"He's going to be one to watch."
"Who?" I say, genuinely interested. Because that is how I am whenever Tim Johnson is telling me something, anything.
"That guy, over there, with the baseball cap." Tim points across the room to a group of skinny, awkward looking young men. Boys really at this point. Bike racers — to say it another way.
"The one wearing sunglasses inside this dark ass bar?" My assessment of most people who wear sunglasses inside bars is pretty much the same all around. Something that Mr. Johnson probably senses in my voice. So he presses further. Things like "great white hope" are said.
"A savior to the sport." (Maybe he didn't say that one). Anyway, Tim goes to great lengths; extolling upon me the great abilities and race savvy and other convincing words that with the help of bourbon implant the mystique of Andrew Talansky into my mind. Or as he was more affectionately called that night — "Andy."
The second time that I'm really aware of him I'm standing at the time trial in Vail, Colorado during the 2013 version of the US Pro Challenge. Apparently he has just won. Either that or he has stubbed his toe, gotten stung by a bee or smashed that small really sensitive inside part of his knee. The way that he is balling his eyes out on the large screen makes me think all those things at once. But, that is before I realize that I'm watching a re-cap of the race that has just happened and this guy, this kid, is actually standing right next to me at this very moment.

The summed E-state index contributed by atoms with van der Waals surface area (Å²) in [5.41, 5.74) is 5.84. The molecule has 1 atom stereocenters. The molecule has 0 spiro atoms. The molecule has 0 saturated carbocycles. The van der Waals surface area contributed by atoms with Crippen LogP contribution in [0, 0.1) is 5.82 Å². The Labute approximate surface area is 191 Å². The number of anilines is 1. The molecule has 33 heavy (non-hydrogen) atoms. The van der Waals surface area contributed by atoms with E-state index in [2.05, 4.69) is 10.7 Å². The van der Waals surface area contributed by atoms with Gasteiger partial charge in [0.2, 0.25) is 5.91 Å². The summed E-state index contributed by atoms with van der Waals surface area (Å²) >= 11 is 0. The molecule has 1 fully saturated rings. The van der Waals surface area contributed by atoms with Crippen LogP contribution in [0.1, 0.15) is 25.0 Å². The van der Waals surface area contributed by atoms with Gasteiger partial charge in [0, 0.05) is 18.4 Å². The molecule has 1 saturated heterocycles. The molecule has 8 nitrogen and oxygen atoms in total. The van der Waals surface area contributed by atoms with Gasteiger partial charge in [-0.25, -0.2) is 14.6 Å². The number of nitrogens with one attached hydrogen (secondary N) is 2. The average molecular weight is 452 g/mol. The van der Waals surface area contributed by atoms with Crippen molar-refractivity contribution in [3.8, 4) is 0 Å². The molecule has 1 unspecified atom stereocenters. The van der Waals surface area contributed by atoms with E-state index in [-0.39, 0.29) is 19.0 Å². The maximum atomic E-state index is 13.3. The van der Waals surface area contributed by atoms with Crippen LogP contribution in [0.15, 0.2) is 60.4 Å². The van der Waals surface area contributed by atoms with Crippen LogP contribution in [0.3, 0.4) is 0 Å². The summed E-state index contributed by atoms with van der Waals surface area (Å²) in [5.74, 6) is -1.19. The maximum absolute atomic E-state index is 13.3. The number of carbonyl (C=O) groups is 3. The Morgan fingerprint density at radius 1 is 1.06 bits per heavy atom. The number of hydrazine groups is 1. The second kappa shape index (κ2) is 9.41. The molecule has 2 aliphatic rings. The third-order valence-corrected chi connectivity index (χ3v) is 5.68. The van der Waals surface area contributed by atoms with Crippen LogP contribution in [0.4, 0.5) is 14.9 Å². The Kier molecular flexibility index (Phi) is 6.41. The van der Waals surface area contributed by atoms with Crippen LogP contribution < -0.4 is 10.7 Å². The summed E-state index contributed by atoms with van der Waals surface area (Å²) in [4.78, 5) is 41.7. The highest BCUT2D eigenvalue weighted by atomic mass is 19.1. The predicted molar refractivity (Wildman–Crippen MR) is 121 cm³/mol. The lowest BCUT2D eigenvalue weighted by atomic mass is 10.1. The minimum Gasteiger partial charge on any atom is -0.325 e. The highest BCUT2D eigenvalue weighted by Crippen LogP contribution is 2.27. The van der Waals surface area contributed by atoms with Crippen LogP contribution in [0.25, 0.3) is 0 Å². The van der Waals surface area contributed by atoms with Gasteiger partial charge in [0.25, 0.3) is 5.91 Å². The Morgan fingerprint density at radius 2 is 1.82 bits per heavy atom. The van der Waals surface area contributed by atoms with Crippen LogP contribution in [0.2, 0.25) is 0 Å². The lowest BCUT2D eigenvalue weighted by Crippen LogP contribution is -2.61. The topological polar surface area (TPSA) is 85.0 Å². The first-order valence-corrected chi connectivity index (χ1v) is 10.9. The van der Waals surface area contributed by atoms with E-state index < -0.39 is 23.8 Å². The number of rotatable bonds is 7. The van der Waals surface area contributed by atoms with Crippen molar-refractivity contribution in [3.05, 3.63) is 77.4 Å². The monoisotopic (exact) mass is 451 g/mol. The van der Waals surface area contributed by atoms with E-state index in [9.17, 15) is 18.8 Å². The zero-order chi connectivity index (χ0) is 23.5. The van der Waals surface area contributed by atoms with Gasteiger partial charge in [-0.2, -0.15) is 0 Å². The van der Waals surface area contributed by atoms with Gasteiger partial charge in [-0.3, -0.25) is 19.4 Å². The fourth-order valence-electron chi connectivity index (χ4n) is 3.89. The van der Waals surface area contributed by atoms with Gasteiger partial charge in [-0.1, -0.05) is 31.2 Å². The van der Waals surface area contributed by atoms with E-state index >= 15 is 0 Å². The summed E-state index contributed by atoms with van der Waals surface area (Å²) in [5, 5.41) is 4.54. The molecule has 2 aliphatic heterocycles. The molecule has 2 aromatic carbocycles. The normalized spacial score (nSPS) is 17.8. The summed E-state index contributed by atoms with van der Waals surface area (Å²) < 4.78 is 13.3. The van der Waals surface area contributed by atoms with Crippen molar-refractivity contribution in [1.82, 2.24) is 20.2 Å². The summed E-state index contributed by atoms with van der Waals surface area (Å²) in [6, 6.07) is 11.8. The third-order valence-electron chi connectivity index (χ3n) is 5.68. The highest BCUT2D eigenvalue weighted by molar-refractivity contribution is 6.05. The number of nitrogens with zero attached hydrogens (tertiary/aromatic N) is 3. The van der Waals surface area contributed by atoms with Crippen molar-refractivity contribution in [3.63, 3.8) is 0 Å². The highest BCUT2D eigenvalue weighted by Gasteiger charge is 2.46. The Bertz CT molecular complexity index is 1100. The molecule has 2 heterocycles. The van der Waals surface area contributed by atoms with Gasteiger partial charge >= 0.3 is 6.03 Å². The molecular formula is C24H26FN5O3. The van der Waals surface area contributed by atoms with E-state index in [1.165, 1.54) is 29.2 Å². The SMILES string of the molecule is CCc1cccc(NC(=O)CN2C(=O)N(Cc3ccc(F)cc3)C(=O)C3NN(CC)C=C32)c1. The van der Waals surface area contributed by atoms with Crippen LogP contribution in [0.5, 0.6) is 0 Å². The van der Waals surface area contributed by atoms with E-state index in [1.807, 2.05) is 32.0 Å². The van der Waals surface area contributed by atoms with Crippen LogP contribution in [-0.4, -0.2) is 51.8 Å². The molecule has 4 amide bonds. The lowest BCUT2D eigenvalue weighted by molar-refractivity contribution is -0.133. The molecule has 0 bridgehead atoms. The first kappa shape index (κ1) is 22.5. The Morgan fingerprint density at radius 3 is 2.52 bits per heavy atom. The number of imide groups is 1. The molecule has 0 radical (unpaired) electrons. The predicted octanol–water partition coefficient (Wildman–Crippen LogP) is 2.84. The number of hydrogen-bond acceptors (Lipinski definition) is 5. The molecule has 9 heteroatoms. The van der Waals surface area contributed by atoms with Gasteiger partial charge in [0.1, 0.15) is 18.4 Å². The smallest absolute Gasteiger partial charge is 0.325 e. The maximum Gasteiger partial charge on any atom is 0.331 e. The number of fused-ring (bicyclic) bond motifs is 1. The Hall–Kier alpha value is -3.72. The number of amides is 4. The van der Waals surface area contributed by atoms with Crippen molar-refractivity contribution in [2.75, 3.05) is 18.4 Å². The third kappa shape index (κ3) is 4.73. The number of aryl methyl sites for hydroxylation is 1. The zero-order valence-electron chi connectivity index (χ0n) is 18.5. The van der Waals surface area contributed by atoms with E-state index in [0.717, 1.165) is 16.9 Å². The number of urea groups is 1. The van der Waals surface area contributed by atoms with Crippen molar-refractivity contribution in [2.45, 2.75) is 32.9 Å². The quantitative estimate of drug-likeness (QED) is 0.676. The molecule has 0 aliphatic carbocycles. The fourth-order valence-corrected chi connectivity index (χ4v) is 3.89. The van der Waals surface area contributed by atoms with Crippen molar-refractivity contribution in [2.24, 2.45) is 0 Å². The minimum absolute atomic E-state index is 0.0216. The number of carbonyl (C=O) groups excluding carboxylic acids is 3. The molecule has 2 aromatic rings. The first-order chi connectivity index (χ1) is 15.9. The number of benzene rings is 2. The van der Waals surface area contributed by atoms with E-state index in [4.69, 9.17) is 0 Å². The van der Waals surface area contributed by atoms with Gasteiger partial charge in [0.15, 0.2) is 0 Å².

Well, he isn't standing so much as he is getting his bike down off the roof of the Garmin car and ambling his way through a crowd of people that are paying him little to no mind. Such is the ways of the pro bike racing world. I did the only thing that I know how and creepily followed along with him taking photos. Sure, there were real photographers standing around doing the same thing but it is in exactly these moments that I will go to great lengths to pretend that I'm not actually taking photos. Or I just freeze up.
The whole time I'm seeing this. The entire time that I'm snapping photos I can't help but think that one minute you can be winning and that is the biggest event that has happened in your young-adult life. The next - you're carrying your own bike back to a bus filled with a bunch of other smelly bike racers. "That, that right there must be what bike racing is all about" I tell myself.
Then, my good friend Scarlett sticks her head into a cooler full of ice and the spell is broken. Thank you Scarlett, thank you very much for bringing the fun back into a time and place that had just gotten all sentimental and serious.
Turns out, this guy has a penchant for bursting out in tears (not saying I wouldn't in these situations). Well, carry your bike no more my good sir because you have officially (with Tim's permission of course) arrived » Talansky Takes on Contador, Wins Dauphiné.